Another rainy day in Toronto

Stewartia pseudocamellia in my front yard

Stewartia pseudocamellia in my front yard

Weather for the ducks,
And meteorologically insane.
Some say that it sucks,
Others say a pain.
#Toronto can’t get enough,
Of early summer rain.

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A poem I tweeted earlier today, with a photo showing the upside of our really lousy weather: a beautiful landscape.

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This Autumn Day

Gingko biloba, in my own front yard.

Gingko biloba, in my own front yard.

Beneath the Gingko’s golden glow,
Reflecting lightly the year’s demise,
I found myself longing a deeper path,
The way, the want, the course to know.

Embracing all, the lifting sky,
Allowed aloft a lingering muse,
“When, if not now?” the clouds implore.
A moment’s Chance rolls by.

Break step the crushing mindless march!
Come about and lean renewed,
A tack held by the steady hand,
Of heart’s true love insured.

A clearing breeze this autumn day,
Restores where things belong,
Gives breath abroad eternal truth,
The tree, the sky, the heart are one.

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Notes:
I wrote this on Sept 30, 2010; just now getting all my misc bits of poetry moved to one place.

Gingko – A unique species of tree with no close living relatives (also known as the Maidenhair Tree). The tree is widely cultivated and has various uses as a food and traditional medicine. Its leaves turn a bright yellow in autumn. (See also: http://en.wikipedia.org/wiki/Ginkgo_biloba )

Break step – A command given to marching soldiers prior to crossing a bridge. It causes them to immediately change from their uniform and synchronized pace, to one which is random. This prevents the introduction of potentially destructive resonances into the structure of the bridge.

Come about – An expression used by sailors which means: to change course abruptly and dramatically. It requires a fast turn, steering into the wind, adjusting to the new direction and changing the way the sails are set to match the new course. This is also associated with “taking a new tack”; i.e. a new direction.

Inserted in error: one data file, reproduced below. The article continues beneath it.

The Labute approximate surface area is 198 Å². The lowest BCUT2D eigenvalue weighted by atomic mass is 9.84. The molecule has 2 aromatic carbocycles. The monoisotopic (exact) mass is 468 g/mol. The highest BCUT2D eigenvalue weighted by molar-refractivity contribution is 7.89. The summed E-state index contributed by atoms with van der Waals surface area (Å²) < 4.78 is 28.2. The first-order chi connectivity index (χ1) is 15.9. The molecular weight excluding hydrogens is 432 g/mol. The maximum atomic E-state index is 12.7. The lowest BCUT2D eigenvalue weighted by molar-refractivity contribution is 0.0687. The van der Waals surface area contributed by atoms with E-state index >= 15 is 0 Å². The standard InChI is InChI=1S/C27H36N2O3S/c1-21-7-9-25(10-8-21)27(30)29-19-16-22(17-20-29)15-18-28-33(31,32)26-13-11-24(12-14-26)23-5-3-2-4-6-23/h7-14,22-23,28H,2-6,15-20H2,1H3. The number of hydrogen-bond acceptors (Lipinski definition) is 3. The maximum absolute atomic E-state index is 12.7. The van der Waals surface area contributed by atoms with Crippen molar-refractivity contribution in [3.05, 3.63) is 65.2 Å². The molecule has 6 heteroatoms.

#16 Future Oak forest

16 White Oaks, sitting in our back yard, waiting for a good home. Not a great photo but it helps to explain the ones below.

It’s been about 6 weeks since we transplanted the acorns. Most are doing very well. The 14″ deep containers will hopefully allow them to develop a deep tap root. The whole thing gets covered with a wooden frame and wire mesh to keep the squirrels and racoons away.

#14 Oak seedling #15 – June 13

The same day we dug up the acorns we transplanted them into individual tubes. These are 4″ diameter x 14″ long pieces of vent pipe with a plywood bottom. Our plan is to give them plenty of room for their long tap roots. When it comes time to put them in their final home, we will remove the plywood bottom and slide the whole plug of soil & oak tree into the ground, without disturbing the roots. That’s the plan anyway; stay tuned.

This shot was taken on June 13. Nikon D80; 105mm macro lens; 1/30 sec @ f29.